We started summer novice training in June 2010. After the first few novice training sessions, we went to the track to practice. Every time I moved the throttle stop to give my son more throttle control, the car coughed, choked, sputtered, and died. Knowing nothing about cars or small engines at the time (carbeur...? what...?), I had no idea what was wrong. It was just incredibly frustrating. I called a friend who tinkered on his own car and asked him to come take a look. My friend came and futzed with the Honda 120 in the quarter midget and couldn't figure out why it kept constantly stalling when given any throttle. I was pretty close to just giving up and saying "this wasn't for me." I looked up the contact information for the club's tech director at the time and gave him a call. The tech director told me to bring the car out to that Sunday's club race and find him. So we did. We drove our minivan out to the WQMA facility during a race Sunday and unloaded the pit cart and quarter midget. At the time, the tech director was busy with something, so we ended up just hanging around and waiting. While we were waiting, a number of other families came over and started asking us what the problem was. We explained to a few of them what was going on and they started looking at the 120 engine and playing with it. A few more families came over trying to help. None of them immediately spotted the problem. Maybe five or ten minutes later, the WQMA tech director came over and asked what was going on. He took one look at the 120 that was in the car and immediately spotted the problem. It turns out that the seller had recently gotten his engine back from his motor builder and had left a 160 carb on the engine. When he set the car up for Junior Novice, he popped a red restrictor plate and second gasket in. While a 160 carb works fine on a 120 for Heavy Honda, it does not work so well with a Junior Novice restrictor plate. The tech director told me that I had the wrong carb and would need to get a 120 carb.
As we were supposed to be at novice training (with the car working) some two days later, I asked exactly where I could get a 120 carb between that Sunday afternoon and the novice training class on Tuesday. One of the families who had come over and tried to help told us to hang on. He walked to his trailer, came back, handed me a spare 120 carb and some other parts, and told me to get it back to him when I had a chance to get parts of my own. In addition, he helped me install everything. I was pretty surprised. This wasn't someone I knew at all. I had just met him... and yet he was here loaning me non-trivial parts and helping me put things together. THAT EXPERIENCE is what struck me as special about quarter midgets. In the many years we participated in quarter midgets, neither of my kids were super-competitive. We didn't stay for the racing. We stayed for the community.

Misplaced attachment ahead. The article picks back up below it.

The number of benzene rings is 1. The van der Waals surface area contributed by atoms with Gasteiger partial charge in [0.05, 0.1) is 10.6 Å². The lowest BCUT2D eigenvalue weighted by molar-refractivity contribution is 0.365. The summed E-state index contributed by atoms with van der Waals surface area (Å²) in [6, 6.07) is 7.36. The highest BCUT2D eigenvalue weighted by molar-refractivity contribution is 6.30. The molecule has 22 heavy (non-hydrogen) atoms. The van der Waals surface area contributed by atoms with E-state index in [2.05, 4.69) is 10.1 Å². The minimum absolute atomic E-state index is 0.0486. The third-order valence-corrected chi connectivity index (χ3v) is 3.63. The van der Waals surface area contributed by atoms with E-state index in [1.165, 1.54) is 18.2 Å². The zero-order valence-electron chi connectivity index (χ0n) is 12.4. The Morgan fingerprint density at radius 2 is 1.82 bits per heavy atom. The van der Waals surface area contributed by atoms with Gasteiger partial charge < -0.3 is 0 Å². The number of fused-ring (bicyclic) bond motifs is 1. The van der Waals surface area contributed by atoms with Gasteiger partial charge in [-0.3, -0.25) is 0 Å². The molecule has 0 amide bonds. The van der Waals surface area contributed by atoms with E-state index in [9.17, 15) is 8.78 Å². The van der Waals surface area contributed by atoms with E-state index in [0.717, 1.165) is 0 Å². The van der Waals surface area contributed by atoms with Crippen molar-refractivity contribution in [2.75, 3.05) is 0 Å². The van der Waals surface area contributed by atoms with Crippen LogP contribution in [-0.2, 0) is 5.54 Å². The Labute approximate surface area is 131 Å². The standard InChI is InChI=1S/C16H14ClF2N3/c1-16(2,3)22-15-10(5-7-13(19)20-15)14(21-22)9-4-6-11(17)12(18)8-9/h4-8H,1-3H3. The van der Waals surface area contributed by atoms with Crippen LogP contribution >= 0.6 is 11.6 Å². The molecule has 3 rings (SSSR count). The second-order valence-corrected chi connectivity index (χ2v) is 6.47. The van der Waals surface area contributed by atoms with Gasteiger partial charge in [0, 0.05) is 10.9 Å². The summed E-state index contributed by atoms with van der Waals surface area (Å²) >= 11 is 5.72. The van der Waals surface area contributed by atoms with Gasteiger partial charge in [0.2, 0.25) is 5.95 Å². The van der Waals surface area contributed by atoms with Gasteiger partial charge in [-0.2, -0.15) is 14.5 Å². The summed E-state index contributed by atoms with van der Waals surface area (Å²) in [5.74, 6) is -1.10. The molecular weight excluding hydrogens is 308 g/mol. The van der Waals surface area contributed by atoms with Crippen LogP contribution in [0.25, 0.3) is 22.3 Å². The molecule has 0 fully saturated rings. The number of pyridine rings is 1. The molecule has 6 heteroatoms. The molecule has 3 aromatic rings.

My son raced for 9 seasons -- from the 2010 season through the 2018 season. My daughter also started when she was five and raced for 8 season -- from the 2012 season through the 2019 season.
Quarter midgets ended up meaning a great deal to me and my family over the years that we participated. My wife joined the WQMA Board of Directors for the 2014 season and served as the Club Treasurer for four years (through the end of 2017). In addition, she took on the role of WQMA Tower Head for the 2015 season and served in that capacity for five years (through the end of 2019). As well, she has, at various times, served as the Regional Tower Head for Region 9 of QMA and the National Head Scorekeeper for QMA Grands events. I joined the WQMA Board of Directors for the 2016 season and served on the board for four years (through the end of 2019). I was the Club President for 2016 and 2017, the Past President for 2018, the Club Secretary for 2019, the Club Webmaster for 2018 and 2019, and the Club Head Pointskeeper for 2018 and 2019. I also served on the Regional Board of Directors for Region 9 for 2018 and 2019 -- the Assistant Regional Director in 2018, and the Regional Director in 2019.
While 2019 was our last season racing in quarter midgets, I still care a great deal about the sport and continue to run QMRacingInfo.com and enhance it as time permits.
What Does QMRacingInfo.com Run On?
QMRacingInfo.com is hosted as a series of web sites and services mostly within Microsoft Azure. Most of the site is built on Node.JS and Azure SQL services.
- An Azure S1 App Service running most of the web sites
- A Node.JS app service running the main QMRacingInfo.com web site
- A Node.JS app service running a read-only public (no auth required) REST style API for querying public QMRacingInfo data
- A static web site serving up the map, logos, and other static content
- An Azure Basic SQL server hosting the database
- An Azure F1S Virtual Machine running a Bitnami MediaWiki image (hosting this wiki)
- An Azure Function App which auto-rasterizes PDFs into one picture per page (for allowing MMS sends of PDFs)
- Several Azure Storage Accounts for storing web site data
In addition to the Azure hosted components of QMRacingInfo.com, there is also:
- A Microsoft-365 account for mail associated with QMRacingInfo.com
- A Google Cloud account for serving up various aspects of Google Maps within QMRacingInfo.com
- A Twilio account acting as the provider for all SMS/MMS capabilities of QMRacingInfo.com